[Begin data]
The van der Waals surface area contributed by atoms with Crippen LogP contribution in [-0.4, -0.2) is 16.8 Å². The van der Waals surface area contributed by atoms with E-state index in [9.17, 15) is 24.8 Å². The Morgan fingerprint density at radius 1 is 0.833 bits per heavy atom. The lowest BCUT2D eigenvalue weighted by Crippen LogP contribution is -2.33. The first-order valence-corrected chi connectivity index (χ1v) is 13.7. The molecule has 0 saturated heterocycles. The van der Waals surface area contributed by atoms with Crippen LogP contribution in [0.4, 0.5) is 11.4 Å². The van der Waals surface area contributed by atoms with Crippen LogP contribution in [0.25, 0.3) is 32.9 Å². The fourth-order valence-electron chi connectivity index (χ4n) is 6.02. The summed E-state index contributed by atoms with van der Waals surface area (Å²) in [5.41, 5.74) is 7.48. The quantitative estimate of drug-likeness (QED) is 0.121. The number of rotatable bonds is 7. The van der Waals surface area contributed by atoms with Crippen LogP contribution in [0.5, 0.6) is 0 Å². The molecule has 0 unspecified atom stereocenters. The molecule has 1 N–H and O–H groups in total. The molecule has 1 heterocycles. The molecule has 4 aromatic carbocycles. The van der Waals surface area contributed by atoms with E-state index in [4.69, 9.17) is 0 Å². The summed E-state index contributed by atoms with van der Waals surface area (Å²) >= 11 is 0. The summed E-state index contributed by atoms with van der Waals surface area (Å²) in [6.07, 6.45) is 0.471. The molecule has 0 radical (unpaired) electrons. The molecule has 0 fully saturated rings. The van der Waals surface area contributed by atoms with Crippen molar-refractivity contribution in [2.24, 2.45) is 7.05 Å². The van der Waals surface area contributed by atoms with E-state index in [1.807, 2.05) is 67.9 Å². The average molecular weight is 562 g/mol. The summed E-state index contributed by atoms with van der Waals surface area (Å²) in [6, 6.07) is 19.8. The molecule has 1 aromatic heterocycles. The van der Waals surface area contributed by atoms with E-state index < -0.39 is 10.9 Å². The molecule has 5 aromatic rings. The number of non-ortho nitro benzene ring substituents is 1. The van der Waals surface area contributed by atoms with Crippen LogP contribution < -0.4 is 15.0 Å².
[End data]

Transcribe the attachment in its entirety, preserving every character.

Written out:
The van der Waals surface area contributed by atoms with Crippen LogP contribution in [-0.4, -0.2) is 16.8 Å². The van der Waals surface area contributed by atoms with E-state index in [9.17, 15) is 24.8 Å². The Morgan fingerprint density at radius 1 is 0.833 bits per heavy atom. The lowest BCUT2D eigenvalue weighted by Crippen LogP contribution is -2.33. The first-order valence-corrected chi connectivity index (χ1v) is 13.7. The molecule has 0 saturated heterocycles. The van der Waals surface area contributed by atoms with Crippen LogP contribution in [0.4, 0.5) is 11.4 Å². The van der Waals surface area contributed by atoms with Crippen LogP contribution in [0.25, 0.3) is 32.9 Å². The fourth-order valence-electron chi connectivity index (χ4n) is 6.02. The summed E-state index contributed by atoms with van der Waals surface area (Å²) in [5.41, 5.74) is 7.48. The quantitative estimate of drug-likeness (QED) is 0.121. The number of rotatable bonds is 7. The van der Waals surface area contributed by atoms with Crippen LogP contribution in [0.5, 0.6) is 0 Å². The molecule has 0 unspecified atom stereocenters. The molecule has 1 N–H and O–H groups in total. The molecule has 1 heterocycles. The molecule has 4 aromatic carbocycles. The van der Waals surface area contributed by atoms with E-state index in [4.69, 9.17) is 0 Å². The summed E-state index contributed by atoms with van der Waals surface area (Å²) >= 11 is 0. The summed E-state index contributed by atoms with van der Waals surface area (Å²) in [6.07, 6.45) is 0.471. The molecule has 0 radical (unpaired) electrons. The molecule has 0 fully saturated rings. The van der Waals surface area contributed by atoms with Crippen molar-refractivity contribution in [2.24, 2.45) is 7.05 Å². The van der Waals surface area contributed by atoms with E-state index in [1.807, 2.05) is 67.9 Å². The average molecular weight is 562 g/mol. The summed E-state index contributed by atoms with van der Waals surface area (Å²) in [6, 6.07) is 19.8. The molecule has 1 aromatic heterocycles. The van der Waals surface area contributed by atoms with E-state index < -0.39 is 10.9 Å². The molecule has 5 aromatic rings. The number of non-ortho nitro benzene ring substituents is 1. The van der Waals surface area contributed by atoms with Crippen LogP contribution < -0.4 is 15.0 Å².